U.S. gasoline rose to $4 a gallon at the pump for the first time, threatening to further shake the confidence of consumers whose spending makes up two-thirds of the economy.
``The fact that confidence has gone down as inflation expectations are going up indicates gasoline has been an important driver because it's one of the reasons expectations are rising,'' Nigel Gault, chief U.S. economist at Global Insight Inc. in Lexington, Massachusetts, said.
Consumers are already rattled by falling home values and a weakening job market, prompting them to curb spending and threatening to halt the six-year expansion. Consumer confidence in May fell to a 28-year low, as inflation expectations rose to their highest in more than two decades, according to last month's Reuters/University of Michigan sentiment survey.
There's only so much strain consumers can take. At some point, they will day, "to hell with it" and stop spending. In addition, at some point, prices will start to really impact overall consumer behavior. In fact, price may already be at that level. For example, in their recent announcement of 4 plant closings, GM stated consumers were walking away from big SUVs in droves and moving into smaller, more fuel-efficient cars. Because of the importance of car purchases in the consumer budget this is huge news and could signal an incredibly large shift in consumer behavior.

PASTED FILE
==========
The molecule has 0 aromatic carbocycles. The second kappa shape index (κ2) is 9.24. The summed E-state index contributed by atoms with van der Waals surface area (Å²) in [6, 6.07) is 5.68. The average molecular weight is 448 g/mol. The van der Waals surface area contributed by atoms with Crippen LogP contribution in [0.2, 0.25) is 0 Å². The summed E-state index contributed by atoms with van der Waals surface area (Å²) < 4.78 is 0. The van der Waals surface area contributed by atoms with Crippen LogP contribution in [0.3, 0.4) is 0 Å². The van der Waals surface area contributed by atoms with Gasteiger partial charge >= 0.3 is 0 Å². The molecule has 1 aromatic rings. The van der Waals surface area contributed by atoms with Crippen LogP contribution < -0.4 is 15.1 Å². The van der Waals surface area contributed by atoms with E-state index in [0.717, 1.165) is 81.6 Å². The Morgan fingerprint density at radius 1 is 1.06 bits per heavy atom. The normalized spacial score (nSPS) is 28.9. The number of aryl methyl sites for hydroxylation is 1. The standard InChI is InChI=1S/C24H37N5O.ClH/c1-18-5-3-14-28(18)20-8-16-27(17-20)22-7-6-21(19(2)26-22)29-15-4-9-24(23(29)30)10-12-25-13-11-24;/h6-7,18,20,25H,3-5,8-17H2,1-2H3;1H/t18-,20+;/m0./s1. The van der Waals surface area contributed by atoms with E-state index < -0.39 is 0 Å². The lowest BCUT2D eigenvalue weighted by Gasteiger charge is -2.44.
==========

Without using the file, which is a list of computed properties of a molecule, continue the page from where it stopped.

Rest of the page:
Let's add to that predictions like these:
Oil prices are likely to hit $150 a barrel this summer season, the global head of commodities research at Goldman Sachs said on Monday, as tighter supplies outweigh weakening demand.
"I would suggest that the likelihood of that happening sooner has increased tremendously ... sometime in summer," Jeffrey Currie told an oil and gas conference in the Malaysian capital, referring to oil at $150 a barrel.
Goldman Sachs, the most active investment bank in energy markets and one of the first to point to triple-digit oil more than two years ago -- a once unthinkable level -- said last month oil could shoot up to $200 within the next two years as part of a "super spike."